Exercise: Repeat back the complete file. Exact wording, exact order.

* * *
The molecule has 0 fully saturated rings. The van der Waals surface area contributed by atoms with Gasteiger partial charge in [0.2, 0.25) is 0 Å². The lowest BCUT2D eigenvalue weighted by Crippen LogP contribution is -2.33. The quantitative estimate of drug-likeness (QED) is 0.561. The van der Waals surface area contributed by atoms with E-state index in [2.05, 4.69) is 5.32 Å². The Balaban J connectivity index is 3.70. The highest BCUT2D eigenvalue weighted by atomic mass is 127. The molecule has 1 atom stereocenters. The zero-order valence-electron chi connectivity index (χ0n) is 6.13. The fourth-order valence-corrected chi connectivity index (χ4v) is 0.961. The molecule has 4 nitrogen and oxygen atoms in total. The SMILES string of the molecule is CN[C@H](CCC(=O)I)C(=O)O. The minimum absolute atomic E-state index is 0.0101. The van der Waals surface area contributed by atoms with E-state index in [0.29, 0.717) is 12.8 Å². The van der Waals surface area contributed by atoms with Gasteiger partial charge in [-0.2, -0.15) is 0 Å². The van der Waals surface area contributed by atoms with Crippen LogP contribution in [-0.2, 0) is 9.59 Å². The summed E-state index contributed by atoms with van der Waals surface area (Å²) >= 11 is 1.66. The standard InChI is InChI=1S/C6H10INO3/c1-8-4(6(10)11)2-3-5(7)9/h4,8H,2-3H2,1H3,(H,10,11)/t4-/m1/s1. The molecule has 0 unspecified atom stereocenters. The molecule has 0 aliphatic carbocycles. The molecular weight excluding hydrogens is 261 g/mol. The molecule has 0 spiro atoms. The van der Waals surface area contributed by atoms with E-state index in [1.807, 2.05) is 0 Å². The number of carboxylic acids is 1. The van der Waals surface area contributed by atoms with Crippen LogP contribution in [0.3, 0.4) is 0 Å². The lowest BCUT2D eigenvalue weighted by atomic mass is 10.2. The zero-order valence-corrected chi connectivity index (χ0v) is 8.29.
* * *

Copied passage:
The molecule has 0 fully saturated rings. The van der Waals surface area contributed by atoms with Gasteiger partial charge in [0.2, 0.25) is 0 Å². The lowest BCUT2D eigenvalue weighted by Crippen LogP contribution is -2.33. The quantitative estimate of drug-likeness (QED) is 0.561. The van der Waals surface area contributed by atoms with E-state index in [2.05, 4.69) is 5.32 Å². The Balaban J connectivity index is 3.70. The highest BCUT2D eigenvalue weighted by atomic mass is 127. The molecule has 1 atom stereocenters. The zero-order valence-electron chi connectivity index (χ0n) is 6.13. The fourth-order valence-corrected chi connectivity index (χ4v) is 0.961. The molecule has 4 nitrogen and oxygen atoms in total. The SMILES string of the molecule is CN[C@H](CCC(=O)I)C(=O)O. The minimum absolute atomic E-state index is 0.0101. The van der Waals surface area contributed by atoms with E-state index in [0.29, 0.717) is 12.8 Å². The van der Waals surface area contributed by atoms with Gasteiger partial charge in [-0.2, -0.15) is 0 Å². The van der Waals surface area contributed by atoms with Crippen LogP contribution in [-0.2, 0) is 9.59 Å². The summed E-state index contributed by atoms with van der Waals surface area (Å²) >= 11 is 1.66. The standard InChI is InChI=1S/C6H10INO3/c1-8-4(6(10)11)2-3-5(7)9/h4,8H,2-3H2,1H3,(H,10,11)/t4-/m1/s1. The molecule has 0 unspecified atom stereocenters. The molecule has 0 aliphatic carbocycles. The molecular weight excluding hydrogens is 261 g/mol. The molecule has 0 spiro atoms. The van der Waals surface area contributed by atoms with E-state index in [1.807, 2.05) is 0 Å². The number of carboxylic acids is 1. The van der Waals surface area contributed by atoms with Crippen LogP contribution in [0.3, 0.4) is 0 Å². The lowest BCUT2D eigenvalue weighted by atomic mass is 10.2. The zero-order valence-corrected chi connectivity index (χ0v) is 8.29.